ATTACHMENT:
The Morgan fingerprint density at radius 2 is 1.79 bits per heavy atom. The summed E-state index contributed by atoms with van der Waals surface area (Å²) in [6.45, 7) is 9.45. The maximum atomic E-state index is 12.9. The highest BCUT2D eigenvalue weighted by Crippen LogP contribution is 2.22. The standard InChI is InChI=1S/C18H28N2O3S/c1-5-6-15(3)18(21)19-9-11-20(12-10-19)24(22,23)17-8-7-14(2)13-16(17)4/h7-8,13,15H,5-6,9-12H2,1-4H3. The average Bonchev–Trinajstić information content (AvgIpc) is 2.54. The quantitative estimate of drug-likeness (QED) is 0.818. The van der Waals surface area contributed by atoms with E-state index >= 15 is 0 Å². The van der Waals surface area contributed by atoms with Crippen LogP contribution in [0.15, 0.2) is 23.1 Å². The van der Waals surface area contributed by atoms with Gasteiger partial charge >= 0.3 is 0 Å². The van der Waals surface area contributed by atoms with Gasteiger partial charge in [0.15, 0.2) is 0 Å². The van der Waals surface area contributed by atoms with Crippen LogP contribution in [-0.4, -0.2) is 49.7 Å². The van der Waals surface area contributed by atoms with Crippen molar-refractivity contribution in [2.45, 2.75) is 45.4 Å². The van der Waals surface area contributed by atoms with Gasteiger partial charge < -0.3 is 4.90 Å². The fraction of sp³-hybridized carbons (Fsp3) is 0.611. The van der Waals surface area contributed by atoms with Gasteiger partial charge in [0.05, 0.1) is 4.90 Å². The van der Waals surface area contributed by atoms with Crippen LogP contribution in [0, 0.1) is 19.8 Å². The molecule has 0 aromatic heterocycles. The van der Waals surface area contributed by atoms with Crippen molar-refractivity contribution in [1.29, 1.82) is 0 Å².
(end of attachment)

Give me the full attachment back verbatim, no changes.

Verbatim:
The Morgan fingerprint density at radius 2 is 1.79 bits per heavy atom. The summed E-state index contributed by atoms with van der Waals surface area (Å²) in [6.45, 7) is 9.45. The maximum atomic E-state index is 12.9. The highest BCUT2D eigenvalue weighted by Crippen LogP contribution is 2.22. The standard InChI is InChI=1S/C18H28N2O3S/c1-5-6-15(3)18(21)19-9-11-20(12-10-19)24(22,23)17-8-7-14(2)13-16(17)4/h7-8,13,15H,5-6,9-12H2,1-4H3. The average Bonchev–Trinajstić information content (AvgIpc) is 2.54. The quantitative estimate of drug-likeness (QED) is 0.818. The van der Waals surface area contributed by atoms with E-state index >= 15 is 0 Å². The van der Waals surface area contributed by atoms with Crippen LogP contribution in [0.15, 0.2) is 23.1 Å². The van der Waals surface area contributed by atoms with Gasteiger partial charge >= 0.3 is 0 Å². The van der Waals surface area contributed by atoms with Gasteiger partial charge in [0.15, 0.2) is 0 Å². The van der Waals surface area contributed by atoms with Crippen LogP contribution in [-0.4, -0.2) is 49.7 Å². The van der Waals surface area contributed by atoms with Crippen molar-refractivity contribution in [2.45, 2.75) is 45.4 Å². The van der Waals surface area contributed by atoms with Gasteiger partial charge < -0.3 is 4.90 Å². The fraction of sp³-hybridized carbons (Fsp3) is 0.611. The van der Waals surface area contributed by atoms with Gasteiger partial charge in [0.05, 0.1) is 4.90 Å². The van der Waals surface area contributed by atoms with Crippen LogP contribution in [0, 0.1) is 19.8 Å². The molecule has 0 aromatic heterocycles. The van der Waals surface area contributed by atoms with Crippen molar-refractivity contribution in [1.29, 1.82) is 0 Å².